Summer jobs programs are generally run by the city or county. They typically last five to seven weeks and provide work opportunities to teens and young adults who otherwise might struggle to find jobs. They offer a paycheck, employment experiences, and other organized activities in the service of multiple goals: increasing participants’ income, developing young people’s skills and networks to improve their labor market prospects, and offering constructive activities to promote positive behavior. Most young people are placed in subsidized positions in the public and nonprofit sectors, although most cities also secure unsubsidized and private-sector placements, which typically come with higher skill and work-readiness requirements. Recent research finds that summer jobs programs have positive effects: reducing violence, incarceration and mortality and improving academic outcomes.5 Ongoing evaluations of programs in New York City, Boston, and Chicago are likely to increase our understanding of factors that enhance program impact.6

In addition to the research cited above, nonexperimental evaluations also provide valuable intelligence. For instance, a study of Pittsburgh’s program found that youth satisfaction was highly correlated with supervisor support, and employer satisfaction was associated with clarity about their role and their level of preparation.7 An evaluation of Los Angeles’ program suggested improving work-readiness and financial literacy training, and recommended building more structured reflection into the program to help participants learn from their experiences.8

Limits and challenges

However, while the research base is growing, it has limitations. Evaluations to date do not conclusively link summer jobs programs to subsequent increases in employment and earnings. It is difficult to generalize about effectiveness, given that programs take place in communities of varying sizes and characteristics, frequently offer different services, and serve different subpopulations. Important questions remain unanswered: For whom are the impacts greatest? Which program features drive outcomes? Is there a minimum threshold of services or hours worked in order to achieve impacts?  Although there is a body of evidence about what works in youth development and youth employment programs, summer jobs administrators face difficulty incorporating these lessons because of the compressed time frame, number of youth served, and funding uncertainty that they face.9 Without consensus on standards and best practices tailored to summer jobs programs, quality can vary widely between and within programs.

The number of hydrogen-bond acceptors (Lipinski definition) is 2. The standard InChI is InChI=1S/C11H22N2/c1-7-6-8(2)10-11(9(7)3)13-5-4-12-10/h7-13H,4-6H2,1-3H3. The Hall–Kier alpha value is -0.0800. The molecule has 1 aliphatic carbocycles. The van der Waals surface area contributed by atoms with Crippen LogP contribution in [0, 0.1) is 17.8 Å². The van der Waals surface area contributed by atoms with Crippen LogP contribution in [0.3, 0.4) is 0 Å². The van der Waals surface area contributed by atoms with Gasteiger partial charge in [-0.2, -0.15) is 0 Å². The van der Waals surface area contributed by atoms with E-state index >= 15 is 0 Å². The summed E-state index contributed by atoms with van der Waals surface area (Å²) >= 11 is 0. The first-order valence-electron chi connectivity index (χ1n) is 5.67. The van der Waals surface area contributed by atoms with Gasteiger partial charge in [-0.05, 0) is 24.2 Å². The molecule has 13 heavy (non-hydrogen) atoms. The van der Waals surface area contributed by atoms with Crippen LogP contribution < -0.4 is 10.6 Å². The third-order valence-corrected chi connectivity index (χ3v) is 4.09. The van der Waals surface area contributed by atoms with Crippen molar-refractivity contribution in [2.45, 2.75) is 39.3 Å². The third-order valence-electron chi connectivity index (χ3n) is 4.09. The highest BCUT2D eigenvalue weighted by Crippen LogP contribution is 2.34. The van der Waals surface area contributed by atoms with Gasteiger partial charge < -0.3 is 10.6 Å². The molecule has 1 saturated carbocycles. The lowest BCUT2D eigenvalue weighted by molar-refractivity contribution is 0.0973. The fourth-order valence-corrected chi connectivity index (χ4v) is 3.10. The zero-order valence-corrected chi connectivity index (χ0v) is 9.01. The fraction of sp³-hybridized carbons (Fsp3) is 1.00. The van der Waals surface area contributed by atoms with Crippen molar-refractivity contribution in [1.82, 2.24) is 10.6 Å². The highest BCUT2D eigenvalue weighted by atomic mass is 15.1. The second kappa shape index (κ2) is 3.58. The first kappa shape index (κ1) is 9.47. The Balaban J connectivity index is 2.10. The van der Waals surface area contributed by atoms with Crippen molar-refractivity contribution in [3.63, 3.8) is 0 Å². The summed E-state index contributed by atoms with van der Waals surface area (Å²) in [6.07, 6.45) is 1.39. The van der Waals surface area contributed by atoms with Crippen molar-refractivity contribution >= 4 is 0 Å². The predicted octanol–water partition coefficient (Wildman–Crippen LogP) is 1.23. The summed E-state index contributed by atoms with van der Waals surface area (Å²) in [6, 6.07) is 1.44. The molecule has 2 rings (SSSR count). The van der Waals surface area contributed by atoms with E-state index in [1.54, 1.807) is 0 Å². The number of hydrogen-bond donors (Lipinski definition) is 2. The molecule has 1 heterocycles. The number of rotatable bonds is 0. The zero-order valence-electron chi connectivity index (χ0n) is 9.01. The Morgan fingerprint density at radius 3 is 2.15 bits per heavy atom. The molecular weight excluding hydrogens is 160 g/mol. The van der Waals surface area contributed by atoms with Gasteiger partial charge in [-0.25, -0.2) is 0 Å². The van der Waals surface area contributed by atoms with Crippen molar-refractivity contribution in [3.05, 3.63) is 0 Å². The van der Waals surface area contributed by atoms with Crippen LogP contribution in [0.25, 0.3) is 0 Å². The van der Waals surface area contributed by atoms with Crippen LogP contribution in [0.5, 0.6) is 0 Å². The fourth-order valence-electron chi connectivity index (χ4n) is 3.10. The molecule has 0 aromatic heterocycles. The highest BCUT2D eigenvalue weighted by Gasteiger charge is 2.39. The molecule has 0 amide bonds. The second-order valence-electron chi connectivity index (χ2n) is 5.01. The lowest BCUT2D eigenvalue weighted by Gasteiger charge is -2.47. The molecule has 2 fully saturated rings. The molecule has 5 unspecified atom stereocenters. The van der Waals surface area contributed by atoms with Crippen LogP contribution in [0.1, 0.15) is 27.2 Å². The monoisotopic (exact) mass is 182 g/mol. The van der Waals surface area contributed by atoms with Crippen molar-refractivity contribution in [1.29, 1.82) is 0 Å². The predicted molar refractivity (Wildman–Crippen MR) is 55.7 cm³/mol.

Operationalizing findings and recommendations from research and practice is another necessary step in building high-quality programs. A strong program does not automatically follow from good intentions. Implementation carries the day and determines the results. A successful program rests on a host of bureaucratic and logistical achievements. Administrators need to recruit, register and prepare youth; recruit, register, and prepare work sites; match youth with appropriate work sites (considering youth interests, the employers’ skill and age requirements, location, and transportation); run payroll; monitor the program; and provide guidance, coaching, and troubleshooting to both youth and employers. They need to do this at scale, in a compressed timeframe, and with budget parameters that remain fluid until well into the planning and implementation process. Moreover, given that many officials want to place as many young people as possible, it can be difficult to “divert” funds to support organizational infrastructure or additional services that would otherwise go to youth wages. Performance improvement is difficult when an organization is working at or near capacity to do the basic job at hand, which is why investments to develop and strengthen the people and systems operating programs has the potential to be so valuable.

Scaling for success: a Five-Year, $1.5 billion Competitive Grant Program to Spur Improvement, Innovation, and Assessment in Summer Youth Employment Programs

The federal government helped spur much of the current wave of summer jobs programs with its infusion of stimulus dollars under the American Recovery and Reinvestment Act in 2009. It should renew its commitment, with a focus on building capacity among localities, strengthening the evidence base about what works, encouraging experimentation, and supporting effective alignment of summer jobs with educational, training, and youth development activities that operate throughout the year. In the absence of dedicated federal support, many communities either lack the funds to operate summer jobs programs at all or lack the funds to support programs of the size and quality they would like.